Premier League Football - The Psychology Of Playing Behind Closed Doors



Transcript:

Adrian Chiles: Steven Sylvester joins us a Chartered Psychologist. Steven, thanks very much for coming on.

Steven Sylvester: Oh my pleasure!

Adrian Chiles: Playing behind closed doors is it fair to say that some players are going to excel on it, the kinds that habitually do really well in training but then struggle to reproduce it and others will struggle without the energy negative or otherwise in the ground?

Steven Sylvester: I think all players will be affected by the lack of crowd because we know that if your feeling great at what you do the crowd accelerates that feeling and you do better your rhythm, your pace, your play, your interaction


with your fellow players your teammates really well and the crowd gives you that intensity they give you that emotion that allows you to perform at your best. I don’t think it's a thing about which players perform well and which players don't. I think it's about can the crowd get in behind the player to do the very best in what they do.

Adrian Chiles: Okay but how do you explain the phenomenon that games in training there are players that excel as Patrick was just saying and every footballer got stories of players who are brilliant in training but never quite reproduce it in front of a crowd.

Steven Sylvester:

Well that’s a great question Adrain because that's about the emotional blind spot of that particular player because if you can perform in one environment and not in the big game that says something about the player's inability to understand their emotional world.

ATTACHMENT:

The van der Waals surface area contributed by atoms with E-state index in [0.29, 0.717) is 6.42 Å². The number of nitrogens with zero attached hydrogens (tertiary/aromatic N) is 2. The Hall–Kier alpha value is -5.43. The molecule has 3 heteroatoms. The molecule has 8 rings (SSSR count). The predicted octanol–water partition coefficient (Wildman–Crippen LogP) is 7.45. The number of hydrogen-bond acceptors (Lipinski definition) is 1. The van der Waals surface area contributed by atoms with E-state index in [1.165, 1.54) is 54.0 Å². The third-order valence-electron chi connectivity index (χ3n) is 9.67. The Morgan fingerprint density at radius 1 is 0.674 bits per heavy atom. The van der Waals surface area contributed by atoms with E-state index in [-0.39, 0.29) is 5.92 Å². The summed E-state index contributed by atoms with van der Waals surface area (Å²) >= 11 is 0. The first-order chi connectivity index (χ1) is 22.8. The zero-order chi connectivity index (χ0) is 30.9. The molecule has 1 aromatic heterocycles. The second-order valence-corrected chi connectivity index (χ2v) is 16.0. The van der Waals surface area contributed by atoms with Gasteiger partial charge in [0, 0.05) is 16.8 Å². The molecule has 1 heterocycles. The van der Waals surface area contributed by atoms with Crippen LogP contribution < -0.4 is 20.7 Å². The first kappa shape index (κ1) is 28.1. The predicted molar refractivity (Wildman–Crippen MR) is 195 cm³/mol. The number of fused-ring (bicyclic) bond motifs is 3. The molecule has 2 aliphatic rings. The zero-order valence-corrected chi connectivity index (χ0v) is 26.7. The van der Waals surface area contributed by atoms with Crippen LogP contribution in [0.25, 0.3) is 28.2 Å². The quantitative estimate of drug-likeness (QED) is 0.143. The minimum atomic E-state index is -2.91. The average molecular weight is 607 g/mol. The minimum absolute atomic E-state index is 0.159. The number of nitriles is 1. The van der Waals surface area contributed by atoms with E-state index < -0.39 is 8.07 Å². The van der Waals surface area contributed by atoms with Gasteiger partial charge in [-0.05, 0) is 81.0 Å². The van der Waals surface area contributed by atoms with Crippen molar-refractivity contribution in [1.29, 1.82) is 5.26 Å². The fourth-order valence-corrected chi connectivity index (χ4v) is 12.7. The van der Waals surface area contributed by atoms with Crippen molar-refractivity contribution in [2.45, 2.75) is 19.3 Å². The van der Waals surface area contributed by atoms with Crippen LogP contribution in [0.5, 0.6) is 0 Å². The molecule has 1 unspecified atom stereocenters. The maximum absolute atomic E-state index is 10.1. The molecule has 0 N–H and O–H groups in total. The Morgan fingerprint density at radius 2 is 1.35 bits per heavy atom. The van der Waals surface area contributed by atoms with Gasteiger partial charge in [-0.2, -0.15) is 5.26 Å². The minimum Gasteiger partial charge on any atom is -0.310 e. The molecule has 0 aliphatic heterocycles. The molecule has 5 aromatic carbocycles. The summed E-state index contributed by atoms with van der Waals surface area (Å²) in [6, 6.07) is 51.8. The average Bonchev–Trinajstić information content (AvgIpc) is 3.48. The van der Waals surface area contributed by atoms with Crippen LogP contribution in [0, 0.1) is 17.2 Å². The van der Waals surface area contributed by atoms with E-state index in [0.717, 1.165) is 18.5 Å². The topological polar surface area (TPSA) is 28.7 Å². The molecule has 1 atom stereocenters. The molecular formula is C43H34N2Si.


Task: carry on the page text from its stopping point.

Charlie Webster: Steven I was really looking forward to speaking to you because I know you worked with Sheffield United for around two years and have worked with other premier league footballers at the moment too. You were described in 2017 as Sheffield’s secret weapon and I know you’re pretty close to the boss Chris Wilder and he’s acknowledged so much about the fans role in United's performance. What have clubs been doing like Sheffield to try and I don’t know, get used to that I suppose because I know they have been training at Bramall Lane rather than the actual training ground does that make a difference?

Steven Sylvester: Yeh it does because it’s going to be game day and in my time there we always went to Bramall Lane for training sessions so it’s a normal thing to do maybe on a Friday do your pre-match at Bramall Lane and have some feel for what’s going to happen on a Saturday during the game time but the players always know there are no fans around at training so that's good so you get on and do your work and you love to play in the theatre of Bramall Lane so that’s a good thing.

What’s happening now is a really good thing which is they are playing like it’s a game so actually Sheffield United and Patrick said this, "you train the way you play" so you got to ensure that the level of intensity and Chris does this very well because he has a fearless approach to his management style which allows the players to express themselves freely under pressure so the players know they have absolute clarity of what's expected and the training at Bramall lane will no doubt be a preview of the actual game.

Charlie Webster: Do you think it's a real level in terms of home advantage then, as in the fact that there won't be?

Steven Sylvester: 100% we've already seen it in the Bundesliga that the home advantage has gone, it's disappeared, because like I said football is tribal, it's emotional and it's about serving your community. When your community isn't there you have to find another reason to perform with the intensity.